Forget Me Not KA Abbas: A Man for all Seasons

Dr. Zoya Zaidi, MD introduces The Lucknow Observer to the entire oeuvre of the inimitable Khwaja Ahmad Abbas

This year marks 100 years of the tragic break of World War I, launch of the International Women’s Day and also the birth of Khwaja Ahmad Abbas who died in 1987 after he wrote:

I will be gone, but I will remain with you in spirit; if you want to meet me, find me in my books, seek me in my last pages, look for me in my documentaries and films. And the Aligarh Muslim University (AMU) decided to do just that by exploring the kaleidoscopic world of its trilingual alumnus. His connection to the AMU goes back to his great grandfather Maulana Altaf Hussain Hali, poet, critic and close associate of Syed Ahmad Khan, founder AMU.

A two-day seminar on the short stories, novels, journalistic works, documentaries and feature fllms of the creative genius was held recently in English, Urdu and Hindi in which experts like Dr. Aziz Qureshi, Uttrakhand Governor and historian Professor Mushir-ul Hasan talked about the progressive writer and his contribution to progressive writings along with other writers like Sardar Jafri, Ismat Chughtai and Saadat Hasan Manto, all alumni of the AMU.

Titled Bread, Beauty and Revolution, the celebrations included a film festival and a play directed by Saeed Alam of Delhi’s Peirrot’s drama group based on Bacchchon ka Khat Mahatma Gandhi ke Naam, a short story by Abbas.

Abbas took to the pen while still a student at AMU. The student of English and law graduate, Abbas was closely associated with the Indian People’s Theatre Association (IPTA) and had penned scripts, incorporating his socialist vision for films directed by filmmakers like Raj Kapoor and V. Shantaram.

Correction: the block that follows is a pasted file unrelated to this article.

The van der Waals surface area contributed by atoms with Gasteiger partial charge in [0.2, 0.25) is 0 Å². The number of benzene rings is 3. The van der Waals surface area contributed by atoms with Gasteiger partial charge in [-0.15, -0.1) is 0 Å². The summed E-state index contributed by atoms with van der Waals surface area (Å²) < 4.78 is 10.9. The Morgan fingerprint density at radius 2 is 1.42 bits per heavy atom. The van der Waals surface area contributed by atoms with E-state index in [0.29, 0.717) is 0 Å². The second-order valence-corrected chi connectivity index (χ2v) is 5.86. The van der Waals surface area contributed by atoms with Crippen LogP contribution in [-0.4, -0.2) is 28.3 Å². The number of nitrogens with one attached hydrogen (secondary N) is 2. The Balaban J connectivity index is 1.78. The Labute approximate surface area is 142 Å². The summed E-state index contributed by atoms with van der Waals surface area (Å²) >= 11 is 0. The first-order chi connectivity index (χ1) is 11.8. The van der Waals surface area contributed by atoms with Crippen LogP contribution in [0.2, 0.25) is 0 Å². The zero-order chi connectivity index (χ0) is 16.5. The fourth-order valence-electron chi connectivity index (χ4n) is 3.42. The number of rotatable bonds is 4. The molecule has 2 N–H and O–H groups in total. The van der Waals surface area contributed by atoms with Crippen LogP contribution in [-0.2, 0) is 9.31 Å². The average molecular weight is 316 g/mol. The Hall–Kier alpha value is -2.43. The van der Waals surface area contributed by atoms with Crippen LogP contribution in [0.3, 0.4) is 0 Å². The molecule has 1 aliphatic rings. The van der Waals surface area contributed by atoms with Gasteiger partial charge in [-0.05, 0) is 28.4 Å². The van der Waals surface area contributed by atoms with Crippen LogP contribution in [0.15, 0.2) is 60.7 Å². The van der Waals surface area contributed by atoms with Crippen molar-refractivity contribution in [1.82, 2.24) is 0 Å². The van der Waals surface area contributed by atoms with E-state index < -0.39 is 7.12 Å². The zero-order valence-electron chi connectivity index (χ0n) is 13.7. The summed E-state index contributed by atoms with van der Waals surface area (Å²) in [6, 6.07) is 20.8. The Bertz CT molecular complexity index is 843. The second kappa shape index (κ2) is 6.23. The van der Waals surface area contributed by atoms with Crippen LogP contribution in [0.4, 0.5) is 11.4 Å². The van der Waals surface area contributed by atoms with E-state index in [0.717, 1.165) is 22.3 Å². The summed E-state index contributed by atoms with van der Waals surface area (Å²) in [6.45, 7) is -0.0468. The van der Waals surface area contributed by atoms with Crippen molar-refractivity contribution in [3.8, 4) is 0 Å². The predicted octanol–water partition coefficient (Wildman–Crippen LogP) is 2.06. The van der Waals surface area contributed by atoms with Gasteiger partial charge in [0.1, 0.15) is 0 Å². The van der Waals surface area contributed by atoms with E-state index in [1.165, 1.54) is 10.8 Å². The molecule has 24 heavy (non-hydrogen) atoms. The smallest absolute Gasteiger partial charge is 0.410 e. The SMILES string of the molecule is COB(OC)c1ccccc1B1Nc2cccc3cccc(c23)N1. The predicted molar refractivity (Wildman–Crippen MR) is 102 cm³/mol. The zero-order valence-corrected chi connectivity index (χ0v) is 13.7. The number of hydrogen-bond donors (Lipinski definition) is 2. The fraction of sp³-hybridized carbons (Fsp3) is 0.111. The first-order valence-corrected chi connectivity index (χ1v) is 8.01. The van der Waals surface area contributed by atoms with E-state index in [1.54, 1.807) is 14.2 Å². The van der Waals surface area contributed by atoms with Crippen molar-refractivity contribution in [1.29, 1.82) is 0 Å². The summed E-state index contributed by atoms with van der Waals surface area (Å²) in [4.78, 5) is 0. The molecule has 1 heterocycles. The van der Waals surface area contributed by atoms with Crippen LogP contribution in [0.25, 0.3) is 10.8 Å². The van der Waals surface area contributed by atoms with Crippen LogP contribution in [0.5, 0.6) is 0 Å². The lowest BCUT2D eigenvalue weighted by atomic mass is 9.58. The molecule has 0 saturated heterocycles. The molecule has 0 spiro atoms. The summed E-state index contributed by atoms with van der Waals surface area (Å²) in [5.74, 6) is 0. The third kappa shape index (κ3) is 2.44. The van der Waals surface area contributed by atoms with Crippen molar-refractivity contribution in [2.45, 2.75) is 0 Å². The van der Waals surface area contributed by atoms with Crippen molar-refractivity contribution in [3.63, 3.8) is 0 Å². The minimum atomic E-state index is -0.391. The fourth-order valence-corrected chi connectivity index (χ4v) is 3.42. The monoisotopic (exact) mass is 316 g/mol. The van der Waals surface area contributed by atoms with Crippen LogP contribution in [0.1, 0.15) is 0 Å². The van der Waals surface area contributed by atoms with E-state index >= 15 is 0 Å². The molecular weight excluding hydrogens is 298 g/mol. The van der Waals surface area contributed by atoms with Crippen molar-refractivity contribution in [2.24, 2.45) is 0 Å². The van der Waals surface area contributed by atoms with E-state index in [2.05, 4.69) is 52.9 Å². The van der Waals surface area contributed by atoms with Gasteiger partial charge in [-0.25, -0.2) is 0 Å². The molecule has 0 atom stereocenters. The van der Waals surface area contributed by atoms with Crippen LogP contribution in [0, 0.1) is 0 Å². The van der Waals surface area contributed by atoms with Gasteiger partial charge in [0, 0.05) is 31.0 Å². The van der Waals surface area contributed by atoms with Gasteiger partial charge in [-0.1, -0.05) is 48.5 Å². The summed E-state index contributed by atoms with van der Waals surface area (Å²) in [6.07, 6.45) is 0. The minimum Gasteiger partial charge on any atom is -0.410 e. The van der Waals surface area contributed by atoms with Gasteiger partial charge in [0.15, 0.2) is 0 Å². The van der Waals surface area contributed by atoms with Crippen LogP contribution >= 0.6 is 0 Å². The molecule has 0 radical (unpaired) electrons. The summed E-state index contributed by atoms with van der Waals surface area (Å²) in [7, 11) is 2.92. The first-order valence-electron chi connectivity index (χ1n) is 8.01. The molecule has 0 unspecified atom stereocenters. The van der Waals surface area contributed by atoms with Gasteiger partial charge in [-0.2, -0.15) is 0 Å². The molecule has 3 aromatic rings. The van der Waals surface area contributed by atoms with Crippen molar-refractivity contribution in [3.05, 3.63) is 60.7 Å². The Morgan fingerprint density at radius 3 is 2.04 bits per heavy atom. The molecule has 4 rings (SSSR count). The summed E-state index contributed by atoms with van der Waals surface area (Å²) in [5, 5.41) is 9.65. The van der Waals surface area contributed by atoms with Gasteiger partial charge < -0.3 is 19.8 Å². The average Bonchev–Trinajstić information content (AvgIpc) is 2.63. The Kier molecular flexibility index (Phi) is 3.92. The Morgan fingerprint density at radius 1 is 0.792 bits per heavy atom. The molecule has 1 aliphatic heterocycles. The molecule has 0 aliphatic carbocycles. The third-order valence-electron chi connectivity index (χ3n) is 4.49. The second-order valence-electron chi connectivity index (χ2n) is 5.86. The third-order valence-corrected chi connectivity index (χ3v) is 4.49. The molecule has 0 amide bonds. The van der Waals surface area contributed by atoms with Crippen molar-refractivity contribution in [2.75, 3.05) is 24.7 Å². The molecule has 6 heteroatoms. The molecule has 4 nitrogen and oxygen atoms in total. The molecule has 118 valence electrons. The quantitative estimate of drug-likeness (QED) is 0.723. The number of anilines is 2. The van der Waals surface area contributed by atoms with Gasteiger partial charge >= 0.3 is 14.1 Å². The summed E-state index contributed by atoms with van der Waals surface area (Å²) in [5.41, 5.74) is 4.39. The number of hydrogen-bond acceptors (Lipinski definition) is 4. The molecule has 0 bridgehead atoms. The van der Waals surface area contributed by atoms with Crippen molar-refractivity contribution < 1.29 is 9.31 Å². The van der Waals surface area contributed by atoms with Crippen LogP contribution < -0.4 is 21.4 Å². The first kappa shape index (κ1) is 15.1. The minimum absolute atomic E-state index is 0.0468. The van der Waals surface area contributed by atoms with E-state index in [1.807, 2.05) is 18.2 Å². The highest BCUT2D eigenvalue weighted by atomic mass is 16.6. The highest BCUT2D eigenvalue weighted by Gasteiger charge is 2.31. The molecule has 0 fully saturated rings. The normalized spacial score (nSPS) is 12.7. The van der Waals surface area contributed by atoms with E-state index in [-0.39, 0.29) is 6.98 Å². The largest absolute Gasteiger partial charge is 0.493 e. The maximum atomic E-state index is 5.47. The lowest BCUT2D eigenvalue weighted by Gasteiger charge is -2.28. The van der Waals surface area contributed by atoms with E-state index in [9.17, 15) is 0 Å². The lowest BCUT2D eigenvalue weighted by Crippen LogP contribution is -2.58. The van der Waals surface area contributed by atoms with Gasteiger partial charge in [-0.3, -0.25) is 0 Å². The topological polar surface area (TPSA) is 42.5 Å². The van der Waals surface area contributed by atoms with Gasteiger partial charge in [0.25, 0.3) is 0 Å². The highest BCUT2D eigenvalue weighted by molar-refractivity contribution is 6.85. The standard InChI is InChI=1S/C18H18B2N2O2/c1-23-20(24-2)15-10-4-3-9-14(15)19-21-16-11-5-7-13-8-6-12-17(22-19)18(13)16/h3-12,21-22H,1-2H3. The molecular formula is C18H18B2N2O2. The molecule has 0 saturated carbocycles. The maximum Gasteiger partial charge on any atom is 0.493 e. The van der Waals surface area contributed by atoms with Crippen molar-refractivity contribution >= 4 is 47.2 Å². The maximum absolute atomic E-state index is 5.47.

In the hope of a dawn of a new world and to immortalise his socialist vision on celluloid, Abbas founded his own film production company called Naya Sansar, both directing and producing memorable films like Shehar Aur Sapna, Aasman Mahal, Chaar Dil Char Raahein, Anhoni and Saat Hindustani. His films went on to win awards at Cannes, Santa Barbra and Karlovy Vary Film Festivals. His autobiography titled I am not an Island resonated well with the masses and he went on to win the Vorosky Literary award of the Soviet Union, Ghalib award and Urdu Akademi special award.


Early this year Amitabh Bachhan tweeted that his day had started at 7.30 am to dub for a tribute for the centenary celebrations of KA Abbas who was born in June 1914. The actor went out of his way to do so because it was Abbas who gave Amitabh his first break in films. Amitabh was 29 years old when he first hit the silver screen in 1969 in Saat Hindustani, a film written, directed and produced by Abbas.

Saat Hindustani proves what a brave man Abbas was to take on non-glamorous themes like social justice and communal harmony, in an environment obsessed with skin deep beauty and glitter. He chose Amitabh as protagonist who was so different to the cute looking leading men so popular at that time. It seems none in the Indian film industry had wanted to have anything to do with Amitabh’s baritone voice, brooding eyes and his dark and lanky physique.

But Abbas cast Amitabh as Anwar Ali, Urdu poet and flashes of brilliant dialogue delivery, and acting displayed by the actor eventually made his career that continues unchallenged to this day.